Tree Inventory: Results Provide Important Path Forward

 In Tree Commission

By Troy Ackerman, President, Tree Commission

Several months and 3,717 trees later, the Tree Commission’s tree inventory is complete. This huge undertaking—funded by an Indiana Department of Natural Resources, Division of Forestry, Community and Urban Forestry (IDNR CUF) grant program by the USDA Forest Service Northeastern Area, along with matching dollars from the city—allowed the Tree Commission to get a comprehensive picture of the city-owned trees and their health.

The inventory revealed:

Next Steps

The inventory gives us a management plan for maintaining and expanding the city’s tree canopy. More specifically, it helps the city start to prioritize next steps, including how departments will collaborate on tree maintenance and ensure that proper funding is in place.

Our primary goals for 2022 and 2023 include:

  • Removing dead trees and stumps
  • Pruning trees first that are at risk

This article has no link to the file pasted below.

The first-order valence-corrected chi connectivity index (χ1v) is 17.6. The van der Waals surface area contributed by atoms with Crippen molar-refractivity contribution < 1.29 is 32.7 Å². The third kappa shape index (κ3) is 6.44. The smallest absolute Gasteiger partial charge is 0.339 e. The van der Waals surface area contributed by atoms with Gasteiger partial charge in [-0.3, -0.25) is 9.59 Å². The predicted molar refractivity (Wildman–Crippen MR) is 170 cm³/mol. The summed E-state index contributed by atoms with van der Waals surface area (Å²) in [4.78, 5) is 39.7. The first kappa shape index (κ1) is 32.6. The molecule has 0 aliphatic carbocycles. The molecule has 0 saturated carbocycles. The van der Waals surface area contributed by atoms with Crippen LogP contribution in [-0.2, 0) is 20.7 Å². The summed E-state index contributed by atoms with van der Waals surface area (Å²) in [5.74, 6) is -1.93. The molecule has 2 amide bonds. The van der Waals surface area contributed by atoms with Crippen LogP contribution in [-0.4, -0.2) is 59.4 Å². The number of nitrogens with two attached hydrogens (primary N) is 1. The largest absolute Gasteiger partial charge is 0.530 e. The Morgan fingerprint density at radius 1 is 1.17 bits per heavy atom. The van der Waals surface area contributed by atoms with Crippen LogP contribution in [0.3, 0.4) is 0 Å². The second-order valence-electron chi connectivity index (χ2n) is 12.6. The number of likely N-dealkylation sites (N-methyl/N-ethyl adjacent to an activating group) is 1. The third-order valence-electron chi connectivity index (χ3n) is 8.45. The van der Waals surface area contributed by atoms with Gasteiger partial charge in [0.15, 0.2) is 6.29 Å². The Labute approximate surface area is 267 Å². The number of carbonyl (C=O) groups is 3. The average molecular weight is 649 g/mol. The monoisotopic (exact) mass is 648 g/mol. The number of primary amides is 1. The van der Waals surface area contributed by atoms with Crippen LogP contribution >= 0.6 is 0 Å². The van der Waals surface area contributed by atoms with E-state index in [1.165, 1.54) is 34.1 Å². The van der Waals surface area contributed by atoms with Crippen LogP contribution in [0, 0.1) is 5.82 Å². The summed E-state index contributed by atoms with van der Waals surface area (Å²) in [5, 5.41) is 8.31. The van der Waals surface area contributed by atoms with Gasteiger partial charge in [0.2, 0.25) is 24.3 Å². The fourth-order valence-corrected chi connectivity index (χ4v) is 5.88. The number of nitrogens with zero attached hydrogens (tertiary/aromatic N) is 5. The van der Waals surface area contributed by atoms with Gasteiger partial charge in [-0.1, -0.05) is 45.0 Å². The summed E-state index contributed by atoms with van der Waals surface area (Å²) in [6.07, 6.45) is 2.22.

• Establishing a plan for routinely and proactively managing tree care and maintenance
  • Determining budget, staff and equipment needs
  • Planting new trees annually to protect the tree canopy (likely to begin in 2023)
  • Diversifying the types of trees
  • Pruning young trees to improve structure encouraging better form as they age—a cost-saver in future years
  • Using TreeKeeper® to keep the inventory up-to-date as work is performed
  • Performing an annual ANSI Level 1 inventory to identify new maintenance priorities that popped up since the last inventory
  • Performing either a complete re-inventory in 5 years or updating 1/5 of the population every year


The Return on Investment

When properly maintained, trees return environmental, economic and social value to the community—far exceeding the time and money invested in planning, pruning, protection and removal.

Some of the key environmental benefits include:

  • Shading and acting as windbreaks, which decreases energy consumption
  • Slowing and reducing the amount of stormwater that reached storm drains, rivers and lakes
  • Reducing noise loves
  • Cleansing atmospheric pollutants
  • Producing oxygen and absorbing carbon dioxide
  • Stabilizing the soil by controlling wind and water erosion
  • Providing a habitat for wildlife

 

Additionally from an economic and social perspective, trees make an area more attractive, which in turn, increases property values, appeals to commercial businesses and enhances quality of life.

If you’re interested in learning more about the Tree Commission’s work or the tree inventory, please reach out to me at tfackerman@ci.auburn.in.us.

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